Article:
The finance-growth nexus and stock market infrastructure in Bangladesh, 1980-2007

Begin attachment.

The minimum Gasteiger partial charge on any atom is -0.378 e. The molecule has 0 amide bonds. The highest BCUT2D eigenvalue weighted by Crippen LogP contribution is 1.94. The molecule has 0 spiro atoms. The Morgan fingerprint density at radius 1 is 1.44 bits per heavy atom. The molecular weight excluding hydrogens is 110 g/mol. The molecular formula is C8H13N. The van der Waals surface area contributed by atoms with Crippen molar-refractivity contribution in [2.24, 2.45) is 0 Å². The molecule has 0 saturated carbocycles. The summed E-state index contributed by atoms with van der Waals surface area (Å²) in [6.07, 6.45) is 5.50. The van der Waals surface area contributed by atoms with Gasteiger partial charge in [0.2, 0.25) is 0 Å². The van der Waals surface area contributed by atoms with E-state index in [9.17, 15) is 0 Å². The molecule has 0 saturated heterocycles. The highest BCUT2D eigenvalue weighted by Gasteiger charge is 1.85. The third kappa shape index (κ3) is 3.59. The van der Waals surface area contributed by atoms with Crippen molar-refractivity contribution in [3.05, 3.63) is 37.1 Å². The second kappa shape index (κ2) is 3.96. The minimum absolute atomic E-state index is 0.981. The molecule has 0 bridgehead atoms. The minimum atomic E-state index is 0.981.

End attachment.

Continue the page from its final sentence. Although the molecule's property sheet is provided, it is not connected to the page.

This thesis attempts to investigate, theoretically and empirically, whether financial development (bank development and stock market development) has led to economic growth in Bangladesh, and it explores the important factors behind the evolution of the financial system itself. The literature survey in Chapter 2 argues that finance enhances growth while banks and stock markets are complementary in development; however the application to low-income countries is unclear. After reviewing financial sector policy and institutional background in Bangladesh in Chapter 3, a combination of various theoretical insights into one structural framework is proposed in Chapter 4. Our empirical findings for Bangladesh in Model l using the ARDL cointegration method are as follows. Both banks (quasi-money/GDP) and the stock market (number oflisted companies) have enhanced physical capital accumulation from 1980 to 2005. Using the same cointegration technique, growth in GDP per capita is found to lead to growth in banks (private-credit/GDP ratio). And there is a cointegrating relationship between banks and the stock market which indicates that debt and equity are complementary. The main message from Chapter 6 is that the finance-growth nexus can be shown to operate in the case of Bangladesh where banks are the main providers of finance. The key policy implication of Model l is that overall financial development (banks and stock markets) can lead to economic growth, while feedback effects promote further financial activity. We then identify and assess relationships that operate within the stock market itself. Model 2A begins the analysis of the stock market infrastructure by relating the number of listed shares to the value of traded shares or turnover (market liquidity). Empirical results in Chapter 7 for Bangladesh using the ARDL approach show support for cointegration from 1990Ql to 2005Q4. Model 2B then investigates the relationship between trading activity and price volatility on the stock exchange. Using a GARCH framework and Granger Causality tests, empirical results in Chapter 8 indicate that trading volume and particularly trading value carry predictive power for price volatility with daily data from 1995 to 2007. The overall conclusion in Chapter 9 is that to understand the finance-growth nexus in Bangladesh it is necessary to appreciate the essential role played by banks as well as the forces behind the stock market. The encompassing framework presented here along with its reinforcing and constrained features points to a growth-promoting and sustainable fmancial structure for central bank regulators to target.